Sunday, June 14, 2009

Fire and Rain

It's been almost a week since my very first structure fire. I guess I've had a hard time sitting down to start writing about it. For days, I had been hoping for that first fire. Every time my pager went off, I was praying to hear some extra tightness in the dispatcher's voice as the words "structure fire" came over the radio. A week ago, it finally happened. But it wasn't exactly what I had in mind.

I was in bed, early in the morning, when the tones dropped. The first words to come over the radio were "commercial structure fire", and I was in my vehicle before they were even able to say anything else. My adrenaline and excitement were almost overwhelming. It was only just as I was reaching the highway that we got any further information from the dispatcher. Someone hadn't made it out yet. My excitement turned to dread, and although as personal vehicles we have no right to break traffic laws (preventing me from speeding), my fingers began to clutch the steering wheel even tighter than they had when I was merely suffering from adrenaline.

The first units on the scene gave a size up indicating that the house was already significantly involved in the fire. Still no sign of the man inside. All anyone knew was that he should be somewhere in the back right corner of the house. In the sky ahead of me, I could see the pillar of smoke rising up into the clouds. Although this was my first non-training fire, I knew enough to realize just how serious the fire must be given that huge visual indicator.

By the time I arrived, the whole of the House was mostly a wall of flames. I knew roughly what the odds were of someone still being alive in a situation like that, but I didn't want to admit that to myself. The crew I was assigned to was given the task of going in the back door to find this man. Reading the faces of my crewmates, I knew that this was probably a body recovery operation and not a rescue, but I didn't want to admit that to myself either. The flames were too intense for us to make a good entry, though, and eventually the roof came in. At the same time another crew of firefighters was cutting a hole in the wall of the house where they expected the man to be. Given the condition of what was left of the building, I was now certain of the outcome. But it wasn't until the hole was open and I saw the body that any real emotion hit me.

One of the division chiefs (the one who ran my training class) was standing by asking us to use the hose line to protect the body from the still raging flames, hoping to prevent any further damage for the sake of the family. I tried to focus on directing my water streamed towards hotspots in the room, but my mind was elsewhere. why wasn't he able to get out? why did it take so long to report the fire? How much fear must he have gone through, waking up in a blaze like that? how long was he conscious enough to experience it? Could we have saved him if we had arrived five minutes earlier? Did he feel any pain?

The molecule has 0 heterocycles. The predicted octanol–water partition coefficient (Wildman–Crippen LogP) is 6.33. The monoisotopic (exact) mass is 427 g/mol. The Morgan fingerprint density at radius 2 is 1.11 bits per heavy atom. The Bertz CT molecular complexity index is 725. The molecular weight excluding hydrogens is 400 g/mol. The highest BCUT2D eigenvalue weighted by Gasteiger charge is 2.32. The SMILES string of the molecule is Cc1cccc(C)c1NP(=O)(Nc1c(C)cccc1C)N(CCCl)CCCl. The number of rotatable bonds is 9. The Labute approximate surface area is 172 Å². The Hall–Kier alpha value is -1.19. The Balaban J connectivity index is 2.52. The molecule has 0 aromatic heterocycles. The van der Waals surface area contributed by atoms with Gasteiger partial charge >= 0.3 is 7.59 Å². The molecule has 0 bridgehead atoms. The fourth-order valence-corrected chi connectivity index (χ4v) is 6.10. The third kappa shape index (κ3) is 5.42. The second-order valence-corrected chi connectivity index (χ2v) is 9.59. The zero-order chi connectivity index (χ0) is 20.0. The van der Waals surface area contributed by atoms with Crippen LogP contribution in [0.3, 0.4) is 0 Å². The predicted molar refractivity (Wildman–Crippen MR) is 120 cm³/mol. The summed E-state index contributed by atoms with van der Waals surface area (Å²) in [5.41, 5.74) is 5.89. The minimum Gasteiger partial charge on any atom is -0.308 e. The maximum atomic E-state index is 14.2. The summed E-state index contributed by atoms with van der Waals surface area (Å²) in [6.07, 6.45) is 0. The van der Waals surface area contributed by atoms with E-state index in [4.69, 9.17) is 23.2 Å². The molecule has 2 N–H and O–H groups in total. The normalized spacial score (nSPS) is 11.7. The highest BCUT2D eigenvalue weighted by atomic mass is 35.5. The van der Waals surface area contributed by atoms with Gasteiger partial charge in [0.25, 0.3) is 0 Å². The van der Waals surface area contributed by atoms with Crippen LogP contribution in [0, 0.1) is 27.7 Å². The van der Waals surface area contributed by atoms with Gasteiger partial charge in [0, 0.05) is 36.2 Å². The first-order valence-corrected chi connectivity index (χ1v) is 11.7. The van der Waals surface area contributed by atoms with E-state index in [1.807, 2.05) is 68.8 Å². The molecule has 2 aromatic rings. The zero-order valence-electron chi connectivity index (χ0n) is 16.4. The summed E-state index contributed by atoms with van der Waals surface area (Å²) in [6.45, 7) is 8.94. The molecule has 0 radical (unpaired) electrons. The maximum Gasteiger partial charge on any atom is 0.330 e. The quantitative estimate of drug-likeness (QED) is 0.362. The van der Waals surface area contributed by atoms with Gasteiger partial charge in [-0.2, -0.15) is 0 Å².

The man's charred remains held no answers for me. The gear on my body and the hose line in my hand, weapons to combat an enemy who had already won. I remembered bitterly how I had wanted so badly to get to fight a fire. well, I guess I got exactly what I wanted. As silly as it was, I felt a deep guilt for ever wishing for such a disaster to come into somebody's life, as though I might have prevented this incident by not desiring it so badly.

For the next couple hours we doused the entire building in water and foam, all to prevent it from reigniting. During that time I tried my best to focus on the task at hand and not to glance over at that corner where I knew the corpse lay. I kept a mantra going in my head, steeling myself for the time that I knew would be ahead when we would have to move the body from the building.

Finally the moment came, and other firefighters moved vehicles and strung up tarps to prevent the bystanders from witnessing what was about to occur. Me, I wanted to put my hands on the victim. I wanted to be the one to shoulder the unpleasant task of extricating the body from the smoldering remains of the house. As some sort of a self imposed penance, I wanted to force myself to deal with the consequences of the fire that I had been hoping for. And I did. The man, and a dog that had been trapped in the room with him, were both moved with as much dignity as possible into the vehicle that would carry them away.

I will be happy if I never have to do that again.

But with the pain and frustration and guilt came another emotion: relief. Ever since I started training to become a firefighter, my biggest worry had been that when I finally came face to face with gruesome and unjust death I would be unable to cope and unfit to perform my duties. I can think of very few scenarios that are worse in my mind than a fatality resulting from being trapped in a fire. yet there I was, witnessing one of the worst (I hope) calls I have or will ever have to deal with, and I was okay. Not happy, not calm, certainly not dispassionate, but able to perform efficiently the tasks assigned to me. Although I do not believe any amount of experience will stop me from feeling some sympathy for victims and patients, I know now that I can handle it. In the midst of my surprise and sadness at the loss of somebody's father I am relieved just to know that I can do my job.

I think I've had enough excitement for this week.

1 comment:

  1. intense read. we're lucky to have guys like you on fire detail. very well written post too, I might say.